Burial in a shroud – no coffin.

I’ve attached a great article from the Canadian newspaper, Edmonton Journal, which shows the growing acceptance of shrouds with no coffin burials, even among traditionalists.

It says the Anglican church in Alberta is recognising the environmental concerns of its congregation, something that is catching on everywhere.

My cover photo, which appears without a caption on some devices, is of a shroud and trundle from the ‘Gathered Here’ website.

Many people would like to be buried in a wicker coffin. But a funeral director I spoke with recently pointed out that these can’t be carried on the shoulders by family, which many people still want to do, because they are soft and can break open.

The solution can be to reinforce the wicker casket with strong supporting material at the base. But then for some people, that’s getting away from the original purpose, which is to be buried in something in which all the contents break down very easily. Maybe someone who markets or works with wicker caskets can share more on this.

If you look at the shroud in the Edmonton Journal’s photo, you’ll notice it’s made of very heavy material, not a fine cloth like muslin. This has the practical advantage of being strong enough to carry – and also to shield the body shape and outline from sight.

Restrictions in many places exclude burial or cremation in light cloth. There’s often formal language used to explain the reasons, but as much as anything, this is to protect the psychological health of the workers who are expected to dispose of bodies, by not having too much of them revealed.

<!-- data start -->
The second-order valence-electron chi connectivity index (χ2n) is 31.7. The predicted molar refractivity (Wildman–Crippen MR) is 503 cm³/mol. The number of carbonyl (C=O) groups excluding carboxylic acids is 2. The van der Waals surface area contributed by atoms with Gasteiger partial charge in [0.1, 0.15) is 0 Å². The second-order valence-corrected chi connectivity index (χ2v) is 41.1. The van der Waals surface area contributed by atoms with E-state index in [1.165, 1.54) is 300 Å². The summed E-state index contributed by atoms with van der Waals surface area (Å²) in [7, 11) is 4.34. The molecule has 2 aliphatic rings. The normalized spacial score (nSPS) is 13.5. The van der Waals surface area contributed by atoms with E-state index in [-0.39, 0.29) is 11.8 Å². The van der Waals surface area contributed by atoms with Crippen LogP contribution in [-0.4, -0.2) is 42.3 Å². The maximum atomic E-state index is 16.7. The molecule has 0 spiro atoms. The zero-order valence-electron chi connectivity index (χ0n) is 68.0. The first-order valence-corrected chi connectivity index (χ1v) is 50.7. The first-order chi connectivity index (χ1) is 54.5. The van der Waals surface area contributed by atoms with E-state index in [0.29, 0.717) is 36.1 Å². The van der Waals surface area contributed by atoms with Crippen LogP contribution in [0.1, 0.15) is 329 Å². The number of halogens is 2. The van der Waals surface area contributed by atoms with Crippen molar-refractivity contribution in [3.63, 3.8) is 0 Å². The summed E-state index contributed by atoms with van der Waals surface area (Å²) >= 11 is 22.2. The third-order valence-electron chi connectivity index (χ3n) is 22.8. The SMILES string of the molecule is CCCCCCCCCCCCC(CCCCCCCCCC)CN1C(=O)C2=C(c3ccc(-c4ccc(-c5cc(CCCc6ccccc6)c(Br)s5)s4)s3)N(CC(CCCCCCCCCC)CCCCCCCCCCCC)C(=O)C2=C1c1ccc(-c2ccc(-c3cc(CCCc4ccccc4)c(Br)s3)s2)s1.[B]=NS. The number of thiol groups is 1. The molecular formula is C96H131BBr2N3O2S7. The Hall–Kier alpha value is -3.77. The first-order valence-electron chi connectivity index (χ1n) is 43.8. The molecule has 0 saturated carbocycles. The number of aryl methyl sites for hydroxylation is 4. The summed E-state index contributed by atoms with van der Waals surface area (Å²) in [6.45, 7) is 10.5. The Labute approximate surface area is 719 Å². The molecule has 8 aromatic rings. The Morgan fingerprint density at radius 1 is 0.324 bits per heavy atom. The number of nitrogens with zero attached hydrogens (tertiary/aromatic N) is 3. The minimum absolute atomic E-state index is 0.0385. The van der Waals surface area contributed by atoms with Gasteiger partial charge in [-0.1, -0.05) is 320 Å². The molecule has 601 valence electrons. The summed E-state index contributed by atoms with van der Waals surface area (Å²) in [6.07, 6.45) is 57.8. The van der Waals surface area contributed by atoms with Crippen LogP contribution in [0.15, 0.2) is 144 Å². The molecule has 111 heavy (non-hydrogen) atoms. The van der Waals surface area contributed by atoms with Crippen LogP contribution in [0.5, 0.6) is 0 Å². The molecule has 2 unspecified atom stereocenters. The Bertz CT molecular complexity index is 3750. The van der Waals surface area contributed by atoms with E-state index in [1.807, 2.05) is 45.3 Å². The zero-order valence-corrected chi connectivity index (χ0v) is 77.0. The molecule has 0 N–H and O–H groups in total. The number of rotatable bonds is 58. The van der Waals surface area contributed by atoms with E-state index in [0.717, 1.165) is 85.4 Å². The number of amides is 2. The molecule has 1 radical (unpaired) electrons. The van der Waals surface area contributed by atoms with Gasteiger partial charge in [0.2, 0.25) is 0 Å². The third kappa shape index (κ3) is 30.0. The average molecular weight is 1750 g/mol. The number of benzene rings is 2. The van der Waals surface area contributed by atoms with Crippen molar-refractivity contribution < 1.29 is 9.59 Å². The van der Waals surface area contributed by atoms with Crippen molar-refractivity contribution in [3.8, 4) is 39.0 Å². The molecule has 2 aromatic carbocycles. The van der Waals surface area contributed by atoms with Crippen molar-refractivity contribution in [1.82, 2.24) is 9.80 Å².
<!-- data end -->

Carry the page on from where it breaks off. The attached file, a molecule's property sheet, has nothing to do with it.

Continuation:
I’m guessing the strong straps you see at the side of the material in the photo make it strong enough to carry. That allows for that powerful gesture, mentioned before, family carrying the deceased from the place of worship, to still happen.

And just to mention something else: Burial, rather than cremation, is the ‘green’ choice because it does not require the intense energy to get extremely high temperatures that cremation does. It also allows for body materials, and their richness, to be returned to the soil.

There’s plenty of information available on shroud burials. Gathered Here, is a website showing comparisons between services and costs in Australia. It can be found at:

See also, The Hand Woven Casket at:

On instagram some great accounts to follow include Kiwi based shroud artisan Ake Ake Shrouds @shroud_maker, also @wovenfarewellcoffins in the UK and while you are there don’t forget to follow us @goodgrief_oz.

For the Edmonton Journal news article go to,

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